Life is full of surprises some are obvious others are hidden from view. These only show up when it is too late to do anything to prevent the impending danger. Chinese drywall is one of these problems lurking in homes across the Deep South. There have been numerous law suits, congressional investigations and misunderstandings concerning Chinese drywall.Here is a short history of the product and the problem. Chinese drywall was imported from 2001 to 2009 and is believed to have been distributed in all 50 states. The areas affected most are in the Deep South; specifically the states of Alabama, Florida, Louisiana, Mississippi, southern Texas and Virginia.The building boom of 2000 to 2006 combined with 9 hurricanes that hit Florida in 2004 and 2005 and Hurricane Katrina that hit the gulf coast in 2005 caused a shortage of domestic drywall. The shortage lasted until 2009 when domestic supplies caught up with demand and problems surfaced with the imported product.
Unfortunately there is no reliable method for home owners to determine if they have Chinese drywall in their home. Even if the dry wall is stamped made in China or has Chinese markings it may not be bad. Even worse some homes may contain a mixture of domestic and imported drywall.Although high humidity and high temperatures are the common link to the drywall failures. Home owners in northern states are not immune from this problem. All home owners should follow the following suggestions from the Consumer Product Safety Commission to determine if they might have a problem;Step One: A visual inspection must show:
a. Blackening of copper electrical wiring and/or air conditioning evaporator coils and
b. Drywall installed between 2001 and 2009
If both of these are present, look for corroborating evidence.Step Two: Corroborating Evidence: (if drywall was installed between 2005 and 2009, must have at least two of the below. For installations between 2001 and 2004, at least four of the following conditions must be met:)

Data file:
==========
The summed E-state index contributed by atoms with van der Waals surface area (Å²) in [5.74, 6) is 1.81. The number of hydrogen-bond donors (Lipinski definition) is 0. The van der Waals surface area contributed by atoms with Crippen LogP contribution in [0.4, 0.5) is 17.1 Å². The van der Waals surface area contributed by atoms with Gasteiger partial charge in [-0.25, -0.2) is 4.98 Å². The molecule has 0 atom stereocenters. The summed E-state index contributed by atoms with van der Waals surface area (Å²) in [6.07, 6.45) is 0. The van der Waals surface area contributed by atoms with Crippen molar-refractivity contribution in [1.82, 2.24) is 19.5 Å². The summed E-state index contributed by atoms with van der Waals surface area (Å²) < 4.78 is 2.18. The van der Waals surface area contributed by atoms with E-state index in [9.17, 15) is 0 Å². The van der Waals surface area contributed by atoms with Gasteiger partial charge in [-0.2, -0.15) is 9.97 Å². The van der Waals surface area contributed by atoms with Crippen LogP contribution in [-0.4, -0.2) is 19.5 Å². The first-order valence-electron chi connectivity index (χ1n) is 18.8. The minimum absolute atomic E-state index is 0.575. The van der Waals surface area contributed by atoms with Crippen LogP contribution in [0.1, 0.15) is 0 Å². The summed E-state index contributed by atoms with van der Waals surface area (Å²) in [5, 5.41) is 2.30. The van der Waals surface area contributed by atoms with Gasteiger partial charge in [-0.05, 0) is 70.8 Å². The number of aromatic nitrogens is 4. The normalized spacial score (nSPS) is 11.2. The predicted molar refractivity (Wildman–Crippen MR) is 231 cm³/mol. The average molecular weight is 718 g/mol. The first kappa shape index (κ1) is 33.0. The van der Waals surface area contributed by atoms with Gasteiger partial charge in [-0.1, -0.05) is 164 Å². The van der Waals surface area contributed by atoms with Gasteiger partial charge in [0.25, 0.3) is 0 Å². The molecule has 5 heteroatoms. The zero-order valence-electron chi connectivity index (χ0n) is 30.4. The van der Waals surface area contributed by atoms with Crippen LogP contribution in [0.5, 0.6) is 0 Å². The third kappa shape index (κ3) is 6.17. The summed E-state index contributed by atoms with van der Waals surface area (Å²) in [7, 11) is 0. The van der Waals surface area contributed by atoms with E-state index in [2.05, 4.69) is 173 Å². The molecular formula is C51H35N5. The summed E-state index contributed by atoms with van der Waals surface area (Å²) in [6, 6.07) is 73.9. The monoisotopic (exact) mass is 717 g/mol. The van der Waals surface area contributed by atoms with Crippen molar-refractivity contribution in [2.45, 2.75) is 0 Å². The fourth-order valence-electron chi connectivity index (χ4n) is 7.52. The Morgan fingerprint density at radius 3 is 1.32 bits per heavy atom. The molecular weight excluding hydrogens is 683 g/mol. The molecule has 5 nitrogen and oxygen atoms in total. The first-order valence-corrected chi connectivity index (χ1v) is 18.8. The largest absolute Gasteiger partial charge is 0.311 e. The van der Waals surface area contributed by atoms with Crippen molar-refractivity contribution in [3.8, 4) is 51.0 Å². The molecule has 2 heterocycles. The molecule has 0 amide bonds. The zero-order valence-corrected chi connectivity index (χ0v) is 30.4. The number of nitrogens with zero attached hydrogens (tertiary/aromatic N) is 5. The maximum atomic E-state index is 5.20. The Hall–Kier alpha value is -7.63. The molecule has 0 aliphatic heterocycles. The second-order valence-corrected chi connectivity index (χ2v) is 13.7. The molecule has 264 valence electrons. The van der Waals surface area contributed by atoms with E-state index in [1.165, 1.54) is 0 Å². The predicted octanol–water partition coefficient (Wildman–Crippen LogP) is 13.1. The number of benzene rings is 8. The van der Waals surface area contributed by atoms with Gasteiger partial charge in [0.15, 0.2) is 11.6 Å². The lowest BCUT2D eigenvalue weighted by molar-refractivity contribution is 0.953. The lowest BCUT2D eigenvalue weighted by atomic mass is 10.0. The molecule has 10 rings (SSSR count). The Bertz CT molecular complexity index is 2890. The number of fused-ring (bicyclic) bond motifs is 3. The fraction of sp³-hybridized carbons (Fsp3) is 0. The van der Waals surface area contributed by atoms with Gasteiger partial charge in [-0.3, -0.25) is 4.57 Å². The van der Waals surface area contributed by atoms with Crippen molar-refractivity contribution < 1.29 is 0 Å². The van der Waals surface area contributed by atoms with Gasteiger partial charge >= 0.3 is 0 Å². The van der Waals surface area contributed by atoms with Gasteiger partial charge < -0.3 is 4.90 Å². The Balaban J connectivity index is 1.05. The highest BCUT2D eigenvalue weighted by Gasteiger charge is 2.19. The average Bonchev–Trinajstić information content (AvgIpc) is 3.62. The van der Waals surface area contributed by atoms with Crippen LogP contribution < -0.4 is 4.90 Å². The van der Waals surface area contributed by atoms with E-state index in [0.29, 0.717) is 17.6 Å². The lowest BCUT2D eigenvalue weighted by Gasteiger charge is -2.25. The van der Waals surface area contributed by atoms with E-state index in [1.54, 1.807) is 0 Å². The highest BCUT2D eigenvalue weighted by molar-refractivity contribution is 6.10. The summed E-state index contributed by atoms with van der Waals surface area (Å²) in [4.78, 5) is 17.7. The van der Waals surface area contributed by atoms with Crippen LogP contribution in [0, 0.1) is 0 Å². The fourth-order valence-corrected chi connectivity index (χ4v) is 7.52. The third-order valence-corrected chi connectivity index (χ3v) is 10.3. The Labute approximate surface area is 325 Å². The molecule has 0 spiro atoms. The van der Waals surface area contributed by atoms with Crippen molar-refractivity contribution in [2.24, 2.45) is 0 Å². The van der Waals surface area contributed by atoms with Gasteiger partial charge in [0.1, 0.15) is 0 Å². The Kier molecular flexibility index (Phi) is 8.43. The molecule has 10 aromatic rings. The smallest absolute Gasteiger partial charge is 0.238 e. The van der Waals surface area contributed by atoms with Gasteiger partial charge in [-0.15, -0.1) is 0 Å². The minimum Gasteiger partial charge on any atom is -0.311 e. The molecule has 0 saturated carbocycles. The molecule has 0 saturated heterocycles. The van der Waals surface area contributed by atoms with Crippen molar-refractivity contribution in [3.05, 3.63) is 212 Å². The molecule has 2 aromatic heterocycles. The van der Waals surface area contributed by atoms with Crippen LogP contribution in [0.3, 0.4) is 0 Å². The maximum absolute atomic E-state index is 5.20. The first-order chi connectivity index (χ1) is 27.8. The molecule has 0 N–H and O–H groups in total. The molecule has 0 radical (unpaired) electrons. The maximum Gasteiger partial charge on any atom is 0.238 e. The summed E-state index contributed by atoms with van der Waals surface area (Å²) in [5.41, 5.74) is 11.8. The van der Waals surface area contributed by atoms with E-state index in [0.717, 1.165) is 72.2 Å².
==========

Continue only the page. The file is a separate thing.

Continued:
a. Elemental sulfur in the drywall core (requires outside lab testing)
b. Copper sulfide on coupons, grounding wires, and/or air conditioning coils (requires outside lab testing)
c. Chinese markings on drywall (This does not imply that all Chinese drywall or that only Chinese drywall is associated with these problems. But that among homes with the characteristic corrosion, Chinese drywall is a corroborating marker for the characteristic problems.) Such markings may not be present or easily discerned in all problem drywall homes.
d. Elevated sulfide gas emissions from drywall (requires outside lab testing)
e. Corrosion induced by drywall in test chambers (requires outside lab testing)Additional indicators would be a black ash type corrosion on copper air conditioner “A” coils and electrical wiring. Normal copper corrosion will be reddish or greenish in color. If you suspect you may have Chinese drywall you can contact the Consumer Product Safety commission or the Chinese Drywall Complaint Center for more information.
Some of the information for this article came from the following sources;
Years ago most plumbing codes banned S-trap configurations in favor of P-trap style fixtures. S-traps are no longer used in modern plumbing because on rare occasions with just the right conditions the water can be sucked out of the trap allowing sewer gas to enter your home. The risk from sewer gas can be much worse than just that terrible smell. Sewer gases can be poisonous or even explosive and are not to be treated lightly.S-trap failure requires a large amount of water to flow quickly past the trap. This is usually caused by allowing a sink full of water to drain rapidly. The easy fix is to always refill the trap with water after using the sink. Plumbing codes, however do not allow for common sense fixes, they are designed to makes things work as predictably as possible. Years ago most plumbing codes banned S-trap configurations in favor of P-trap style fixtures. S-trap fixtures are most often found in older homes and homes remodeled by do-it-yourselfers .On the other hand if your house does have S-traps it is not a major concern, most people will never experience a sewer gas smell. The perfect solution would be to tear out the wall and install a vent stack that would go through the roof. Luckily there are three other things you can do:
• It is probably OK to do nothing as long as you do not have a problem
• You can install an Auto Air Vent (AAV)
• You can modify an S-trap to work similar to a P-trap